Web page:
North Korean state media’s coverage of the arrest, trial and subsequent execution of Jang Song Thaek was “tantamount to mass intimidation,” Reporters Without Borders said on Thursday.
“Although only to be expected from one of the world’s worst dictatorships, such manipulation of news and information is disturbing,” the Paris-based group said in a statement.
“The extensive and indeed staged coverage of this execution coinciding with the hyped coverage of the second anniversary of Kim Jong-il’s death had the hallmarks of a intimidatory message to the entire Korean population and the international community.”
One of the things that made Jang’s arrest notable was the way it was More >
The recordings, which are available in five languages, have been offered by London-based World Radio Network since July this year, but the company is shutting down its on-demand service on December 15.
The move is part of an effort by WRN to refocus its efforts on its core service aimed at radio stations. WRN carries programming from major international broadcasters such as Deutsche Welle, KBS World Radio, Radio Prague and Radio New Zealand and redistributes them to AM and FM stations around the world. The online service More >
The country became the 98th nation to join the International Maritime Satellite Organization (IMSO) when it acceded on October 15, according to a statement from the organization.
The IMSO is charged with overseeing public safety and security services on the Inmarsat series of satellites. Inmarsat operates a global network of satellites primarily aimed at the world’s oceans, which are areas where traditional satellite services don’t have great coverage.
Among the services under the remit of the IMSO is that of the Long Range Identification and Tracking (LRIT) More >
A Washington, D.C.-based journalist and blogger has managed to obtain details on web traffic to the Korean Central News Agency’s website thanks to poor security on a previous version of the site.
Writing on his blog, Dino Beslagic said he was able to access the site traffic data through a hidden interface page on the KCNA website. Rather than block off access with a firewall, the site allowed access to the page after simply acknowledged a pop-up window.
Access to the data enabled Beslagic to produce a graph of daily visitors and number of hits for the period from April 2011 to More >
Regular visitors to the Korean Central News Agency (KCNA) might have noticed something different about the site in the last few days. The North Korean state-run news agency has begun publishing higher resolution photographers alongside articles.
The change was first noted by Frank Feinstein, the New Zealand-based researcher who runs the KCNA Watch service.
The most recent images offered by KCNA are more than double the resolution of previous images at 900 pixels by 620 pixels. In the past they were a relatively low 400 pixels by More >
The South Korean government says it suspects hackers in North Korea were behind a series of cyber attacks last month.
The attacks took place on June 25, the anniversary of the beginning of the Korean war, and continued for several days. When they began, several South Korean government and private-run websites were defaced or taken offline.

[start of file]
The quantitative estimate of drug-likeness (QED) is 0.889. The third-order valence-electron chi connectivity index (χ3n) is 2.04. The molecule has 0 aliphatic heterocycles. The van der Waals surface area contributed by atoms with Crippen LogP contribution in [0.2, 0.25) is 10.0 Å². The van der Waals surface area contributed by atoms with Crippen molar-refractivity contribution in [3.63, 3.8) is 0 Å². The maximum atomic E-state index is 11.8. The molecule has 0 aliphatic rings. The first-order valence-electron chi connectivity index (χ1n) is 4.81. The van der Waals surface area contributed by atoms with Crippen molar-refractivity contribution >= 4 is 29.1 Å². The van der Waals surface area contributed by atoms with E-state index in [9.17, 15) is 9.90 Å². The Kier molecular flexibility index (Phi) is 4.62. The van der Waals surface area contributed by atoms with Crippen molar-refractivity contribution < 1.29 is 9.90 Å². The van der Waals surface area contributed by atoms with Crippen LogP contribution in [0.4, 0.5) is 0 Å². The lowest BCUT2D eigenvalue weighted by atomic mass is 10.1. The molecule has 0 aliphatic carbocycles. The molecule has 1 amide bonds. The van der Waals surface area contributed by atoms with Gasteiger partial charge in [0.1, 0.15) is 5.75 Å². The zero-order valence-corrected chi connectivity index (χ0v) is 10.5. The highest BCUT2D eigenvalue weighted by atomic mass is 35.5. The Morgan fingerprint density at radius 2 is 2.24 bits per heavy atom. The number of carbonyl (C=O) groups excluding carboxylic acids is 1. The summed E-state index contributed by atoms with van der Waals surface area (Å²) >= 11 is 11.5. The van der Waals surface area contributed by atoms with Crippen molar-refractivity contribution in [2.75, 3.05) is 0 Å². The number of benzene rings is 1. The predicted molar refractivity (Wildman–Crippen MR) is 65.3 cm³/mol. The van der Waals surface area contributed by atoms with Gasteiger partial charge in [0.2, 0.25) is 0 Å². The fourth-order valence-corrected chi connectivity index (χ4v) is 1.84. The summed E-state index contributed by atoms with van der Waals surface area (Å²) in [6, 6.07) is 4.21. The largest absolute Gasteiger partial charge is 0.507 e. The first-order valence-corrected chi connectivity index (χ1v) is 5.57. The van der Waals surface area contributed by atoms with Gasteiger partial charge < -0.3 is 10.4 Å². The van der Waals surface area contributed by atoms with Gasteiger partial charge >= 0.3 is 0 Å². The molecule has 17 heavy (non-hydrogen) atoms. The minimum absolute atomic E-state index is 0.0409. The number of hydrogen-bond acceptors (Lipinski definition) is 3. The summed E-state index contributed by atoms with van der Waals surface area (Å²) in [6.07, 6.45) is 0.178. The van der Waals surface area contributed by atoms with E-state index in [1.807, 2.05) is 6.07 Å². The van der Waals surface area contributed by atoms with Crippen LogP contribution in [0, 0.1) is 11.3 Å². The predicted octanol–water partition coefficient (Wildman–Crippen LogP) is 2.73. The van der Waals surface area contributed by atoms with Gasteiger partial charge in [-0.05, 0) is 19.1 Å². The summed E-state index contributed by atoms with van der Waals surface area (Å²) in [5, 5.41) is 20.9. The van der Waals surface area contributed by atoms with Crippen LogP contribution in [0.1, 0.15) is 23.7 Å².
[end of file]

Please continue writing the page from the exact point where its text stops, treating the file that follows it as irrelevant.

The main evidence behind the South’s accusations was the discovery of an IP address linked to North Korea and similarities in software code between the June 25 attack and previous attacks, the Ministry of Science, ICT and Future Planning, said Tuesday.
IP addresses are unique numeric identifiers More >
The previously announced June 25 attack on North Korean websites by hackers working under the “Anonymous” name took an unexpected turn on Tuesday when several South Korean sites were hit with attacks. The actions coincided with the release of what hackers said were stolen files on American military personnel.
The North Korean attack did start as scheduled and appears to have been initially successful. Most major North Korean websites are either inaccessible or difficult to access, indicating they are being hit by a denial of service attack. This involves overwhelming a web server with requests so it gets tied up and More >
Members of the international hacking collective Anonymous look set to launch a planned cyber attack on North Korean Internet properties at midnight local Korean time on Monday night.
The group has also promised to make public some details of documents gained from a claimed attack on North Korean internal servers.
In messages posted to Twitter on Monday, Anonymous members indicated the countdown for the next stage in their “OpNorthKorea” series of attacks is unchanged.
The exact nature of the attacks is not known, but Anonymous typically uses denial of More >
The broadcasts appeared in May and were being recorded by WRN from Voice of Korea’s daily English-language shortwave broadcasts. Voice of Korea puts out a daily hour-long program in English each day and it’s relayed several times to listeners around the globe.
The shortwave signal meant sometimes poor audio quality, but the WRN website was the only place on the Internet offering the program on-demand. Voice of Korea’s own website has news and music clips but not the entire broadcast.
At the time, WRN More >
The page appeared to have been around for at least a month and content included links to KCTV news bulletins on the YouTube channel of the China-based Uriminzokkiri website, photos and stories from the government’s Korean Central News Agency (KCNA) and some “behind the scenes” pictures from the TV station.
It was written as if it was being run from within the TV station in Pyongyang — something that appears to have fooled several major international news agencies — but More >